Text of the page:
The tradition of giving children coral necklaces continued through the 19th century, as shown in this detail of a late 18th century John Hoppner painting of one of the Sackville girls. The gemstone was considered a guardian of sorts, protecting children from illnesses like stomachaches, fever, typhus, smallpox, and rickets. The mala beads were polished to a smooth sheen and matched in color. Bead sizes could be similar or gradated from small to larger stones that were strung in the center.

The Sackville Children, detail, John Hoppner, 1796

The Sackville Children, detail, John Hoppner, 1796

Handmade jewellery created during the late Georgian Era (1760-1837) is extremely hard to find today.  As styles changed, the pieces were remade rather than tossed out or sold. Until the latter part of the 18th century, coral was harvested from the sea largely by dredging. Fine quality red coral came from the Mediterranean – Algeria, France, Italy, Morocco, Spain, Tunisia and the islands of Corsica, Sardinia and Sicily, with some saying that the best corals came off the coasts of Algeria and Tunisia. Eighteenth century coral was a rich warm red and is unavailable today. In fact, original antique jewellery made with dark red coral is so difficult to find that it has become a highly prized collectible.

Jane Elizabeth, Countess of Oxford, John Hoppner, 1797

Jane Elizabeth, Countess of Oxford, John Hoppner, 1797

Early 19th century red coral necklace

Early 19th century red coral necklace

Simple round necklaces, like the one worn by the Countess of Oxford, were popular and complimented low necklines, but chokers were also fashionable, like the Georgian Cannetille Sardinian red coral four strand necklace on the left. Coral is made up of the skeletal material built up by small animals that live in slow growing colonies in the sea. Colors range from vivid orange, red, and white, to salmon and pale pink (called angelskin coral). In jewelry making coral is either carved into beads, cameos, and other forms, or is left in its natural branch-like form and simply polished. (My mother had such a necklace, which I played with as a child.) The most sought after color (and the rarest) is a deep red, as in the necklace at left.  Coral manufacturing during the Regency Period consisted primarily of filing beads of smoothed coral and stringing necklaces. Because coral consists of calcium carbonate, it is extremely sensitive to chemicals,  perfumes, and body acids. Like pearls, the necklaces must be washed with a damp cloth (no detergents) and restrung periodically.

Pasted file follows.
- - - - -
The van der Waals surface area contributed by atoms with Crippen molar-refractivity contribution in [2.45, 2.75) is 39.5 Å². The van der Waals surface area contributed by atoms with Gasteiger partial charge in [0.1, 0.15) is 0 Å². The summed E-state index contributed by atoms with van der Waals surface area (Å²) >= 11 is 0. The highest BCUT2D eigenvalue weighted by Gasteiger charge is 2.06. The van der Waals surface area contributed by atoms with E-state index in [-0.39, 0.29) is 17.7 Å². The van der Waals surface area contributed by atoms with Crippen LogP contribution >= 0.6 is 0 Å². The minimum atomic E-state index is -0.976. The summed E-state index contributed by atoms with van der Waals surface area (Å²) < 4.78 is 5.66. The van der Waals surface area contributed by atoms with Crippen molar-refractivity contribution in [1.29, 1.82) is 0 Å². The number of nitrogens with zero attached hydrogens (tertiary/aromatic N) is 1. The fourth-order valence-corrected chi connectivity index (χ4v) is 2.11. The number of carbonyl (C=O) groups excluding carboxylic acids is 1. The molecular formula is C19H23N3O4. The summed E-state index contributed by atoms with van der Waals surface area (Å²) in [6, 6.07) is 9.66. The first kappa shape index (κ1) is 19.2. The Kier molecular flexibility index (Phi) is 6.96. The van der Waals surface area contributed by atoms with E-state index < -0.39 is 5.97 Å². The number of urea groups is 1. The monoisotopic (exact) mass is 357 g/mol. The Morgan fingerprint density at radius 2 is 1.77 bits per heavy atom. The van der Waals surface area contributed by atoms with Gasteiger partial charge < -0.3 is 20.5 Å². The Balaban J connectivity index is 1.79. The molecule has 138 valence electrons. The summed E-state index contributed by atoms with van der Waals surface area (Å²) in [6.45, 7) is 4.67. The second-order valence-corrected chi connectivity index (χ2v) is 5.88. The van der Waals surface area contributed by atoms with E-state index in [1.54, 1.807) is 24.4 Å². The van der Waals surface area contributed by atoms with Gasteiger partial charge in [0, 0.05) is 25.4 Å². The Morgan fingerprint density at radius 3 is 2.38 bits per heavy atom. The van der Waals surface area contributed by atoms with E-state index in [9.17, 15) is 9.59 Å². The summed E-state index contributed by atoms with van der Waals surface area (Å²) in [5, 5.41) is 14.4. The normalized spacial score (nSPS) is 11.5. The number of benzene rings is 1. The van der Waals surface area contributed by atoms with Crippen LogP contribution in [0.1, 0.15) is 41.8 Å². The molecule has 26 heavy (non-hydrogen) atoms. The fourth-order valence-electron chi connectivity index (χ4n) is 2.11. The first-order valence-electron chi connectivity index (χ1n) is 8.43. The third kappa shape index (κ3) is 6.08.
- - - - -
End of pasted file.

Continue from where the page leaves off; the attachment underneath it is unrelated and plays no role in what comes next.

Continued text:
Little boy placing a coral necklace on a dog's neck, Martin Drolling

Little boy placing a coral necklace on a dog's neck, Martin Drolling

detail of Jacopo Vignali's Head of a Young Woman, 17th c

Many mystical and medicinal properties were attributed to coral, among them vitality, physical strength, stronger marital relationships, wealth, increased sensuality, and protection while out to sea. Coral was also used as a medicinal powder. Primitive physics believed that coral oxides mixed with honey made a person strong. Mix it with betel leaf and it made a potent cure for cough and heart disease. Coral powder is still a popular aphrodisiac in India today, which prompts avaricious collectors to dynamite coral reefs, putting fragile reefs in acute danger. In the detail of a 17th century drawing by Jacopo Vignali at right, one can easily see why this semi-precious stone was considered to have sensual qualities. The combination of the coral necklace and her full lips make the young woman look both fragile and seductive. Thank you, Laurel Ann, for introducing me to this fascinating topic! As you can see, I got a little carried away.

More information about corals can be found in these links: